Put on hold, yet to hold on

In 1936, the Games of the XII Olympiad, scheduled for 1940, was assigned to Tōkyō. An important step and symbol, as the event had hitherto only been hosted by European countries and the United States. The candidatures were prepared since 1932, and 12 cities proposed themselves: Alexandria, Barcelona, Budapest, Buenos Aires, Dublin, Helsinki, Milan, Montreal, Rio de Janeiro, Rome, Tōkyō and Toronto. 

Tōkyō 1940, which would have correlated with the 2,600th anniversary of the legendary establishment of the Japanese Empire by Emperor Jimmu 660 BC and the planned but finally not held Grand International Exhibition of Japan, was seen by the International Olympic Committee (IOC) as an opportunity to bring the Games more east. For Tōkyō, its Olympic campaign was an occasion to stimulate the economic development through international tourism, notably after the 1923 Great Kantō earthquake that struck the city and levelled major parts to the ground. Though the 1940 bid aroused controversy, and so, the foreseen selection at the 1935 IOC Session in Oslo got postponed and it was only in 1936, after long discussions, that Tōkyō was chosen over Helsinki. Debates about the planning of the 1940 Games gradually expanded, and with the Second Sino-Japanese War, the international community began to threaten to boycott the 1940 Olympics if they were held in Tōkyō. Shortly before the IOC Session was to open in Cairo in March 1938, the British Olympic Committee voted to withdraw from the Games in case that the China Incident continued, followed by the Chinese and the United States Olympic Committees asking for a transfer. 

The situation was quickly deteriorating and on July 15, 1938, the Japanese Minister of Welfare, Cabinet Minister responsible for the Games, Kido Kōichi, informed the National Diet that the government had decided to cancel the 1940 Olympiad. One day later, the Tōkyō Organising Committee agreed on the decision and sent a telegram to the IOC. Although there had been earlier international calls to boycott, the IOC president at the time, Henri de Baillet-Latour, insisted until the last moment that the Games should be held as scheduled and the cancellation was made by Japan itself. As Helsinki had previously agreed to be a host, the Games were assigned to the Finnish capital, which then had roughly two years to get set for the event. Preparations started, though when Great Britain declared war against Germany, the IOC Executive Committee was forced to consider whether the Games should be held allowing only neutral countries to participate or whether they should completely be cancelled. After the scrap of the Winter Games, earlier relocated from Sapporo, Japan, to Garmisch-Partenkirchen, Germany (the summer and winter event was held the same year from 1924 to 1992), and the launched attacks from Russia against Finland, the Helsinki Organising Committee voluntarily forfeited. On April 29, 1940, a final decision was made and on May 6, 1940, the IOC announced that the Games of the XII Olympiad, scheduled for September 21 to October 6, 1940, in Tōkyō, and rescheduled for July 20 to August 4, 1940, in Helsinki, would not be held.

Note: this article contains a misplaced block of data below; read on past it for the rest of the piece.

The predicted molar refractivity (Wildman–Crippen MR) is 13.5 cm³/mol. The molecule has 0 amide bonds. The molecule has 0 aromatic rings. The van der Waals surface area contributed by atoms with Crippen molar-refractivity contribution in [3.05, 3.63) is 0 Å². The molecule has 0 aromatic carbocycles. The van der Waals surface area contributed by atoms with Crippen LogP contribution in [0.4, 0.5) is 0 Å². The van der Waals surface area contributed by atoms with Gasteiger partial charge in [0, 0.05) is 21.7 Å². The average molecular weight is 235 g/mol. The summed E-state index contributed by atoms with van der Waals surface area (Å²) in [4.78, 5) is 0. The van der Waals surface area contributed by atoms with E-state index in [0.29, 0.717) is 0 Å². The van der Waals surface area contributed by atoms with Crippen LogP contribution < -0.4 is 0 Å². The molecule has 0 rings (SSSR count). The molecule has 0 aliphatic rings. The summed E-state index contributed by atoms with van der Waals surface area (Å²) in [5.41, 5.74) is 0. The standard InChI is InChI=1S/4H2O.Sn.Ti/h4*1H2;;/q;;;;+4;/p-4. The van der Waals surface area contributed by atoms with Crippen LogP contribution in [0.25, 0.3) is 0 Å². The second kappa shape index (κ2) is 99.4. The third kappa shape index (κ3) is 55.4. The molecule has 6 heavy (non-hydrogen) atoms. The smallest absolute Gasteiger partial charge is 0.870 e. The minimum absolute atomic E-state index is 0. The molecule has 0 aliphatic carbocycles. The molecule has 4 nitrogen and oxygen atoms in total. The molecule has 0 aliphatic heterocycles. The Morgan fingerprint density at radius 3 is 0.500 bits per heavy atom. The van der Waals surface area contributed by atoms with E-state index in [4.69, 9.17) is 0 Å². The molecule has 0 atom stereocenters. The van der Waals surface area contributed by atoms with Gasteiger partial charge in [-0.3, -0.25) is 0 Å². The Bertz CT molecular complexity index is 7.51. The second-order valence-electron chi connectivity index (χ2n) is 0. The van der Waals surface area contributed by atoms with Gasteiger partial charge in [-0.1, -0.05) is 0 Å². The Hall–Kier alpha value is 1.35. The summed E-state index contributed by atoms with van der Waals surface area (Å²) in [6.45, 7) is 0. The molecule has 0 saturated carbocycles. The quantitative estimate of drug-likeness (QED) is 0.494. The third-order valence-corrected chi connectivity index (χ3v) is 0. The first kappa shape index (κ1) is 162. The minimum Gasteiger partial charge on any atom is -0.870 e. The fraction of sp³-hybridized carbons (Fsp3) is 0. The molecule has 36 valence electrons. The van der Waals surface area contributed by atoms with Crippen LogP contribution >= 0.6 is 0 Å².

Japan’s Minister of Finance Asō Tarō explained that with the cancelled 1940 Games, the mass boycott in Moscow 1980 and now the outbreak of a pandemic threatening Tōkyō 2020, the cursed Olympics was a problem that recurred every 40 years. 

Cursed or not, what first started with vague rumours and presumptions, then continued with sincere discussions, and resulted in actual decisions. As fear over the outbreak of COVID-19 grew, measures around the world were progressively taken, and events widely cancelled or held without audience, rethinking the XXXII Olympiad became unavoidable. For a while, the IOC along with the Tōkyō Organising Committee and the Japanese government affirmed that it was not considering a cancellation or postponement and explained that the situation was to be closely observed until taking any decision in May 2020. Though, when last Monday, March 23, first Canada, followed by Australia declared that they would not participate if the Games were going ahead as planned, and other nations’ sports federations started to share the statement, actions were undertaken within shortly: the same day, Japan’s Prime Minister Abe Shinzō gave a first hint saying that there may be the possibility to reschedule the Games. One day later, on Tuesday, March 24, 2020, inter alios, Thomas Bach, current president of the IOC, Abe Shinzō, Tōkyō Governor Koike Yuriko, Olympic Minister Hashimoto Seiko and president of the Tōkyō 2020 Organising Committee Mori Yoshirō agreed to postpone the Games, beyond 2020 but no later than summer 2021. Hence, the delay was officially announced without any specific date, yet with the confirmation that the event was to keep being called Tōkyō 2020.